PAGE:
Movies better than they should be: a defense of Mannequin

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Movies better than they should be: a defense of Mannequin

#1  Postby sepermeru » Mar 01, 2010 9:06 am

The overrated movies thread got me thinking about how there are some movies which I don't just enjoy the hell out of, but truly feel a sincere critical argument can be made in favor of, despite their appearance or reputation. I ended up writing all this about one of them instead of making a list, but I'm interested to see about other examples.

Sometimes there are movies which have no real right to be quite as good as they are. Unless they do.

An example that has become a pop culture joke: Mannequin, from 1987, directed by a guy you've never heard of who, well, let's just say one of his alternate names is listed as 'Alan Smithee', so at some point he must have worked on something even worse than this movie's disastrous sequel, Mannequin 2: On the Move, which he was happy to take credit for.

Yeah, okay, it's a really silly movie about a guy who falls in love with an Egyptian goddess or something who has lived thousands of years as various forms of inanimate ladies until modern time when she's, well, yes, okay, it's goofy. But goofy isn't bad in itself, especially when every movie made is stitched together from shit copied from every other movie made. Just by having a story that is strange, truly strange in a way that can't be assembled from various fairy tales and religious gibberish and the director's favorite Twilight Zone episode when he was a kid -- just that alone, for me, makes a movie infinitely better than most of the ones that get taken ever so seriously.

So the main thing about being goofy is that you cannot be half-assed. Nothing is worse than somebody being mildly wacky at you. It's the opposite of amusing; it fills you with ennui. If you want to be campy, you have to be fucking John Waters levels of campy or you're just going to look foolish. The fine line between foolish and campy consists entirely of how confident you are that you can be just as garish, celebratory and bizarre as a Chinese New Years' parade if that's what you please, and anybody who doesn't like it just doesn't get the joke. Similarly, the line between tediously ridiculous and wonderfully absurd lies between those who are being silly to show how silly they can be, and those who are doing it to show how much fun it can be.

Mannequin is fun. It's warm, and sweet, and it believes in magic that doesn't come from the already strip-mined mountains of Acceptable Fantasy Tropes. It's funny -- I swear, it really is funny, not just in 1987 but right now, and how many comedies from 1987 are still funny right now? You probably know their names already because they are the only ones you still care about. The Princess Bride, Raising Arizona, and Spaceballs (which isn't that funny, but counts because it is still loved and certainly funnier than the rest of 1987's forgotten miseries, like the inexplicable Madonna vehicle Who's That Girl -- I can't stand Mel Brooks but I still know which of these films I'd choose on an airplane) were all released the same year as Mannequin. So were, somewhat less mentioned but still seeming to be fondly remembered, Throw Momma From the Train and Roxanne. All these films contain fundamental absurdities in their conceits, some arguably even less believable than Mannequin, and all have plots which look pretty damn ridiculous when you write them down. Yet it's Mannequin that has become a recurring joke, and I think I know why that is.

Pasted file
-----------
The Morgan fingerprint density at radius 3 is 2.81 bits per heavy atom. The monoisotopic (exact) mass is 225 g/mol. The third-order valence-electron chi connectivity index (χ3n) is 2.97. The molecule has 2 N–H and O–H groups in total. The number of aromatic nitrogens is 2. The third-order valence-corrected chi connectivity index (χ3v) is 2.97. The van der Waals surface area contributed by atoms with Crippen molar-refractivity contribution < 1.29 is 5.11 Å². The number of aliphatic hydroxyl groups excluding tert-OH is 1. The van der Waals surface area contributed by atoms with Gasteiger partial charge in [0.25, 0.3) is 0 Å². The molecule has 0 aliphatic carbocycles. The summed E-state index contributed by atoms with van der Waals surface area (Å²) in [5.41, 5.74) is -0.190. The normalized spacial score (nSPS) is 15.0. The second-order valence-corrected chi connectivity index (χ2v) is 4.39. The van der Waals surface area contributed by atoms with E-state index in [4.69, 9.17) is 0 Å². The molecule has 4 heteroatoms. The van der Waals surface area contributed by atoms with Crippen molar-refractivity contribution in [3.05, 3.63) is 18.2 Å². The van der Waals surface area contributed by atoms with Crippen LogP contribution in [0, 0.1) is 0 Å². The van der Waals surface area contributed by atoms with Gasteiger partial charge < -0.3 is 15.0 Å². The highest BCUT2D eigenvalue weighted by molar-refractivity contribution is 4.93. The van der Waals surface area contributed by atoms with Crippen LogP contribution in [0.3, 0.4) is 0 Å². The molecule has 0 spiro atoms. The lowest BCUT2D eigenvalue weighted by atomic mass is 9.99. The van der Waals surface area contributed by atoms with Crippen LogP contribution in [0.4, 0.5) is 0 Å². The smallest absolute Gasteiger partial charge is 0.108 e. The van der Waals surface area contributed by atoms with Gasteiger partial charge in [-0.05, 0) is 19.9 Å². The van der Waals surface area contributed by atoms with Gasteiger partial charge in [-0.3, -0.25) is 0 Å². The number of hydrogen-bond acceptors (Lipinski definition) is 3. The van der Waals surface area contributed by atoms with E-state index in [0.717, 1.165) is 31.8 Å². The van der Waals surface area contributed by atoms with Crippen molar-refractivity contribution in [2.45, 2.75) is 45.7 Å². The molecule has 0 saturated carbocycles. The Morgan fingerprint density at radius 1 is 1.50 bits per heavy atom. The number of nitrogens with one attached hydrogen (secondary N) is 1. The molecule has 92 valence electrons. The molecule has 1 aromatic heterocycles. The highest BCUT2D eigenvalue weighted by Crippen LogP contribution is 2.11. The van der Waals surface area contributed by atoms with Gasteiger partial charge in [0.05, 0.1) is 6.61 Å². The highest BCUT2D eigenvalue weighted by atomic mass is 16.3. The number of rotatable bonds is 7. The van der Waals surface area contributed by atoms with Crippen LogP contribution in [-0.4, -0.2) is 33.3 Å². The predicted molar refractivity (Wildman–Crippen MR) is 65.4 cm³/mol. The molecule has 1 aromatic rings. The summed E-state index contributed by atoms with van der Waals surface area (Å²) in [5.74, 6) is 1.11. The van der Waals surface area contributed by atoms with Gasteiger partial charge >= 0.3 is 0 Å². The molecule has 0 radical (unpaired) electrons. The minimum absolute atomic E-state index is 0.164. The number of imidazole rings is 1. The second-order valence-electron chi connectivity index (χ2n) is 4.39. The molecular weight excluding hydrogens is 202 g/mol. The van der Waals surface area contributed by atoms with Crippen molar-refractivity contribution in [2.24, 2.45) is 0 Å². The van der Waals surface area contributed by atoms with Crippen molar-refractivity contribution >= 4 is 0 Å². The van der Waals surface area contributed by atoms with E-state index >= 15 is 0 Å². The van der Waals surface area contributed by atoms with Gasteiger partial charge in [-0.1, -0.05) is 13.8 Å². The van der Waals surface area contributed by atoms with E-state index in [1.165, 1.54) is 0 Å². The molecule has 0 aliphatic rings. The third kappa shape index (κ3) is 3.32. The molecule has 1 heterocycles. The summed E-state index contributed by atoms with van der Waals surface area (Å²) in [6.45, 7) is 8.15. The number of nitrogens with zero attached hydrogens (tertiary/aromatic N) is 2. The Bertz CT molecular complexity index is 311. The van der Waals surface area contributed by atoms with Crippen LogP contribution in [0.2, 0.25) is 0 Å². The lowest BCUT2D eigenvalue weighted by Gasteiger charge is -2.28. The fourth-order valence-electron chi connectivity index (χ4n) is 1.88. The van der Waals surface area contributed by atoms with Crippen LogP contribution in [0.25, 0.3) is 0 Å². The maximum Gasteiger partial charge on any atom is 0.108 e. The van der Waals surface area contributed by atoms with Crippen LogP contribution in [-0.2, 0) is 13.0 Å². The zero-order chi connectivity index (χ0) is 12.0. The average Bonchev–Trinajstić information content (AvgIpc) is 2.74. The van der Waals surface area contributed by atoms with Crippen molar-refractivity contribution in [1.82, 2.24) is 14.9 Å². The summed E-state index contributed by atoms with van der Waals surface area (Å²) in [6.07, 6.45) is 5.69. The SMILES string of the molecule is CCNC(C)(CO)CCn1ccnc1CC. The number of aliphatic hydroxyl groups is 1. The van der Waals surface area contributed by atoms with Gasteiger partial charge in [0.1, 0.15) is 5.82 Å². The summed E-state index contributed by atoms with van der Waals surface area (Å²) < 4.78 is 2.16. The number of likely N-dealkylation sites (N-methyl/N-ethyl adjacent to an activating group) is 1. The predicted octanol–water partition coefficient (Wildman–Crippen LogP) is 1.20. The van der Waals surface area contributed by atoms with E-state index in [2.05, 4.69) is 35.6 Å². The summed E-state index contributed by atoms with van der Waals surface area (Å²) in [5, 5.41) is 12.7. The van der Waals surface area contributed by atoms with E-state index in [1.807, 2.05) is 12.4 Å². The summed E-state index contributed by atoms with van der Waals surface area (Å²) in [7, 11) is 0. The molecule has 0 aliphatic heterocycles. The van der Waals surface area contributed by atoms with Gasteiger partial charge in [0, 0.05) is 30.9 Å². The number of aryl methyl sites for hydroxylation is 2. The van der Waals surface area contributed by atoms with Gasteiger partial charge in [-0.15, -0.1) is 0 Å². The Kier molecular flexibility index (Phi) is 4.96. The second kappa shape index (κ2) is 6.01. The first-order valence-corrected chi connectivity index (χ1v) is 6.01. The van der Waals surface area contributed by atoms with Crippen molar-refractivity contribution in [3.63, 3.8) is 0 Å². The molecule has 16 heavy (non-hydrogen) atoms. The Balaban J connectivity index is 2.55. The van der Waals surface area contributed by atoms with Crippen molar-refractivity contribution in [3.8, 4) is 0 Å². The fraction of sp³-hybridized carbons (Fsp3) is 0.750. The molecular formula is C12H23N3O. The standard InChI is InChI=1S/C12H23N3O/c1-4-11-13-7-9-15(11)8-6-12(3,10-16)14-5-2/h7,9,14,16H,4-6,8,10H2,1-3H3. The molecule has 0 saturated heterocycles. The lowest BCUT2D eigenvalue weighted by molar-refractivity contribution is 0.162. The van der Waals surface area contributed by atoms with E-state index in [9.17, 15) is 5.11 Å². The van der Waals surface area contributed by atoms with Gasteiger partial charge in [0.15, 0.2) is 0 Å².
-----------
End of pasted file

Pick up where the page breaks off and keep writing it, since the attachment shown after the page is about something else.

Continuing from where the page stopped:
Alain Silver called Billy Wilder's classic noir Double Indemnity (may it never be remade) "a film without a trace of mercy or pity". Mannequin is the opposite -- it is a film without a trace of cynicism or cruelty. We find that somewhat embarrassing in grownup movies these days, all that naked joy and playfulness. It makes us cringe a little, makes us feel a need to disown it, in case anybody thinks we're dumb enough to fall for it. We would never run around a shopping mall at night, trying on all the outfits and pretending to be the people who might wear them. We would never be friends with a fey black man who wears tinfoil on his face and goes around waving his wrists loosely and hooting like he's trying to get rescued from an island. We would never fall in love with a mannequin and take it for a ride on a motorcycle. It's just a stupid doll.

Last year, there was a very popular movie about aliens called District 9. People liked it a lot, because it let them both enjoy and feel guilty about racism. At the end of this movie, the image of a single, fabricated flower is used to signify hope. If you really do live in a trash dump -- and people do, a lot of people, people so poor they've not only never been inside a shopping mall, but don't even own clothing -- then a single flower, any small bright thing that lives, can be the very essence of hope. But here in a world made of gardens, why do we so often sneer at the ones who invite us to just come down off the pile of sludge and play where it's sunny for a while?
I assert that there are no gods, that any possible "god" discovered wouldn't fit any existing definition of the word, and that any theology or theist claiming to possess any truth about a god or gods is wrong.
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